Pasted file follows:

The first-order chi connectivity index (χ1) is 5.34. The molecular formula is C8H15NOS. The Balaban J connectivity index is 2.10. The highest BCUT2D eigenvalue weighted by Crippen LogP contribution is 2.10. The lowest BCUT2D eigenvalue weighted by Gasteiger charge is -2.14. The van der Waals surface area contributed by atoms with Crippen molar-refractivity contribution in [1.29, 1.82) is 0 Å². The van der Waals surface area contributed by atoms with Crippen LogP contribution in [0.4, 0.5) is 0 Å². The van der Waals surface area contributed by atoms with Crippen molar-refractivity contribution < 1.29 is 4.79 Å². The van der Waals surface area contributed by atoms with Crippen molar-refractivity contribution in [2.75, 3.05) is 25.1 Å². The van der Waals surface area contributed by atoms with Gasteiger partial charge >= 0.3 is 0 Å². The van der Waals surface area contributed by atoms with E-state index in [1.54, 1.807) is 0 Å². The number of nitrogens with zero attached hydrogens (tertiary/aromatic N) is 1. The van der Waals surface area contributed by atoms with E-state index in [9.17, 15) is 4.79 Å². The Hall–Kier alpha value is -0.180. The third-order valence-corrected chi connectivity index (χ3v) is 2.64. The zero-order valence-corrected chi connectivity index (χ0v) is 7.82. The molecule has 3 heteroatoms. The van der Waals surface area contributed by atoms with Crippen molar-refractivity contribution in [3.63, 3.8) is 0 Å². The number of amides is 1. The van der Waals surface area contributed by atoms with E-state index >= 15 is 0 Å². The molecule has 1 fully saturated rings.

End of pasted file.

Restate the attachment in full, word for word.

The first-order chi connectivity index (χ1) is 5.34. The molecular formula is C8H15NOS. The Balaban J connectivity index is 2.10. The highest BCUT2D eigenvalue weighted by Crippen LogP contribution is 2.10. The lowest BCUT2D eigenvalue weighted by Gasteiger charge is -2.14. The van der Waals surface area contributed by atoms with Crippen molar-refractivity contribution in [1.29, 1.82) is 0 Å². The van der Waals surface area contributed by atoms with Crippen LogP contribution in [0.4, 0.5) is 0 Å². The van der Waals surface area contributed by atoms with Crippen molar-refractivity contribution < 1.29 is 4.79 Å². The van der Waals surface area contributed by atoms with Crippen molar-refractivity contribution in [2.75, 3.05) is 25.1 Å². The van der Waals surface area contributed by atoms with Gasteiger partial charge >= 0.3 is 0 Å². The van der Waals surface area contributed by atoms with E-state index in [1.54, 1.807) is 0 Å². The number of nitrogens with zero attached hydrogens (tertiary/aromatic N) is 1. The van der Waals surface area contributed by atoms with E-state index in [9.17, 15) is 4.79 Å². The Hall–Kier alpha value is -0.180. The third-order valence-corrected chi connectivity index (χ3v) is 2.64. The zero-order valence-corrected chi connectivity index (χ0v) is 7.82. The molecule has 3 heteroatoms. The van der Waals surface area contributed by atoms with Crippen molar-refractivity contribution in [3.63, 3.8) is 0 Å². The number of amides is 1. The van der Waals surface area contributed by atoms with E-state index >= 15 is 0 Å². The molecule has 1 fully saturated rings.